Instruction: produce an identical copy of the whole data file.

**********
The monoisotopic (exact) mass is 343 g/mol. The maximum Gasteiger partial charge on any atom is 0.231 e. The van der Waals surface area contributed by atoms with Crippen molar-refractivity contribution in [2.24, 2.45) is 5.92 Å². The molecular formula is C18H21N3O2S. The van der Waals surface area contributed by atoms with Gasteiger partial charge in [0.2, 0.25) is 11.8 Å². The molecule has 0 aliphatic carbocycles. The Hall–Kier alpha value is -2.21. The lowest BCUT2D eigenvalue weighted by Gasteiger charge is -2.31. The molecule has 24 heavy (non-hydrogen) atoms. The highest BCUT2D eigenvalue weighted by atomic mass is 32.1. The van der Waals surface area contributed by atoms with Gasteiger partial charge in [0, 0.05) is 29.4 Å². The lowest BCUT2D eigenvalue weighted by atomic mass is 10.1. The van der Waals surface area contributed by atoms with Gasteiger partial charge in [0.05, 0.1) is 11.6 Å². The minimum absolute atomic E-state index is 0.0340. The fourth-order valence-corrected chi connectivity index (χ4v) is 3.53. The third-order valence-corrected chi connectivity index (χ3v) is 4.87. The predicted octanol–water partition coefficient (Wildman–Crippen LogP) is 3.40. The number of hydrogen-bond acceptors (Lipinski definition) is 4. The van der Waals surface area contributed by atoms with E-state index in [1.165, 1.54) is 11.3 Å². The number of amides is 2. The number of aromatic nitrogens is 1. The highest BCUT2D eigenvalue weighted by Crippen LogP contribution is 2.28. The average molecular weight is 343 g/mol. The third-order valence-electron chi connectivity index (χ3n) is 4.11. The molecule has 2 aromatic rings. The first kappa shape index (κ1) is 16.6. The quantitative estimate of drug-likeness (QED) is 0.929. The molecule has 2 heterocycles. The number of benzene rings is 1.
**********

The monoisotopic (exact) mass is 343 g/mol. The maximum Gasteiger partial charge on any atom is 0.231 e. The van der Waals surface area contributed by atoms with Crippen molar-refractivity contribution in [2.24, 2.45) is 5.92 Å². The molecular formula is C18H21N3O2S. The van der Waals surface area contributed by atoms with Gasteiger partial charge in [0.2, 0.25) is 11.8 Å². The molecule has 0 aliphatic carbocycles. The Hall–Kier alpha value is -2.21. The lowest BCUT2D eigenvalue weighted by Gasteiger charge is -2.31. The molecule has 24 heavy (non-hydrogen) atoms. The highest BCUT2D eigenvalue weighted by atomic mass is 32.1. The van der Waals surface area contributed by atoms with Gasteiger partial charge in [0, 0.05) is 29.4 Å². The lowest BCUT2D eigenvalue weighted by atomic mass is 10.1. The van der Waals surface area contributed by atoms with Gasteiger partial charge in [0.05, 0.1) is 11.6 Å². The minimum absolute atomic E-state index is 0.0340. The fourth-order valence-corrected chi connectivity index (χ4v) is 3.53. The third-order valence-corrected chi connectivity index (χ3v) is 4.87. The predicted octanol–water partition coefficient (Wildman–Crippen LogP) is 3.40. The number of hydrogen-bond acceptors (Lipinski definition) is 4. The van der Waals surface area contributed by atoms with E-state index in [1.165, 1.54) is 11.3 Å². The number of amides is 2. The number of aromatic nitrogens is 1. The highest BCUT2D eigenvalue weighted by Crippen LogP contribution is 2.28. The average molecular weight is 343 g/mol. The third-order valence-electron chi connectivity index (χ3n) is 4.11. The molecule has 2 aromatic rings. The first kappa shape index (κ1) is 16.6. The quantitative estimate of drug-likeness (QED) is 0.929. The molecule has 2 heterocycles. The number of benzene rings is 1.